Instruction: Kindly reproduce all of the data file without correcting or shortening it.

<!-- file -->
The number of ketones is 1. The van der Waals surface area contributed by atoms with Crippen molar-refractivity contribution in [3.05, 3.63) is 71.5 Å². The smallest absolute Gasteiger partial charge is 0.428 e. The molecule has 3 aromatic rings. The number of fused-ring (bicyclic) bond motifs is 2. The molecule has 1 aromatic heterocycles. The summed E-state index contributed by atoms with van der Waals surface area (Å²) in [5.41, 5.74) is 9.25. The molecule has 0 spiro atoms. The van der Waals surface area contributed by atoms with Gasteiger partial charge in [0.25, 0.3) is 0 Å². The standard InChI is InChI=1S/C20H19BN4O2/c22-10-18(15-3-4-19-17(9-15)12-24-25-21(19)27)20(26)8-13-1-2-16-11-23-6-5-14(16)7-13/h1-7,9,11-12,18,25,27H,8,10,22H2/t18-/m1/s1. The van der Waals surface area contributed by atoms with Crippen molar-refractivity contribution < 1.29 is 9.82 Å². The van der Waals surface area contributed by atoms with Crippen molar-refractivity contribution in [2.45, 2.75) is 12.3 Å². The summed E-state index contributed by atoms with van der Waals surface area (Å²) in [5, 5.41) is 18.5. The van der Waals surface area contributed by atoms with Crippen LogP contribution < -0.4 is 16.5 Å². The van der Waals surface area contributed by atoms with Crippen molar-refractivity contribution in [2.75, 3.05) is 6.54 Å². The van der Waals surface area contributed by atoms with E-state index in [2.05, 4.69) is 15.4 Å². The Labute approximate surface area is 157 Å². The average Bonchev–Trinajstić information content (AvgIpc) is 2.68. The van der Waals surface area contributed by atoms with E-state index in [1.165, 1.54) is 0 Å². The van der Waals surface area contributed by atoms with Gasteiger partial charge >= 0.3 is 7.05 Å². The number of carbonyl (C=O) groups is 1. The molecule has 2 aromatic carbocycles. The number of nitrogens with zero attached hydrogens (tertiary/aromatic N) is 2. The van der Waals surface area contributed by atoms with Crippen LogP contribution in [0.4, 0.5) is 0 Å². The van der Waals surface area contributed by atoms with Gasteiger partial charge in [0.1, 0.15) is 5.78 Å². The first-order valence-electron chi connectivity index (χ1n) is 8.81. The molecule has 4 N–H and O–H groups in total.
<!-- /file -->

The number of ketones is 1. The van der Waals surface area contributed by atoms with Crippen molar-refractivity contribution in [3.05, 3.63) is 71.5 Å². The smallest absolute Gasteiger partial charge is 0.428 e. The molecule has 3 aromatic rings. The number of fused-ring (bicyclic) bond motifs is 2. The molecule has 1 aromatic heterocycles. The summed E-state index contributed by atoms with van der Waals surface area (Å²) in [5.41, 5.74) is 9.25. The molecule has 0 spiro atoms. The van der Waals surface area contributed by atoms with Gasteiger partial charge in [0.25, 0.3) is 0 Å². The standard InChI is InChI=1S/C20H19BN4O2/c22-10-18(15-3-4-19-17(9-15)12-24-25-21(19)27)20(26)8-13-1-2-16-11-23-6-5-14(16)7-13/h1-7,9,11-12,18,25,27H,8,10,22H2/t18-/m1/s1. The van der Waals surface area contributed by atoms with Crippen molar-refractivity contribution < 1.29 is 9.82 Å². The van der Waals surface area contributed by atoms with Crippen molar-refractivity contribution in [2.45, 2.75) is 12.3 Å². The summed E-state index contributed by atoms with van der Waals surface area (Å²) in [5, 5.41) is 18.5. The van der Waals surface area contributed by atoms with Crippen LogP contribution < -0.4 is 16.5 Å². The van der Waals surface area contributed by atoms with Crippen molar-refractivity contribution in [2.75, 3.05) is 6.54 Å². The van der Waals surface area contributed by atoms with E-state index in [2.05, 4.69) is 15.4 Å². The Labute approximate surface area is 157 Å². The average Bonchev–Trinajstić information content (AvgIpc) is 2.68. The van der Waals surface area contributed by atoms with E-state index in [1.165, 1.54) is 0 Å². The van der Waals surface area contributed by atoms with Gasteiger partial charge >= 0.3 is 7.05 Å². The number of carbonyl (C=O) groups is 1. The molecule has 2 aromatic carbocycles. The number of nitrogens with zero attached hydrogens (tertiary/aromatic N) is 2. The van der Waals surface area contributed by atoms with Crippen LogP contribution in [0.4, 0.5) is 0 Å². The van der Waals surface area contributed by atoms with Gasteiger partial charge in [0.1, 0.15) is 5.78 Å². The first-order valence-electron chi connectivity index (χ1n) is 8.81. The molecule has 4 N–H and O–H groups in total.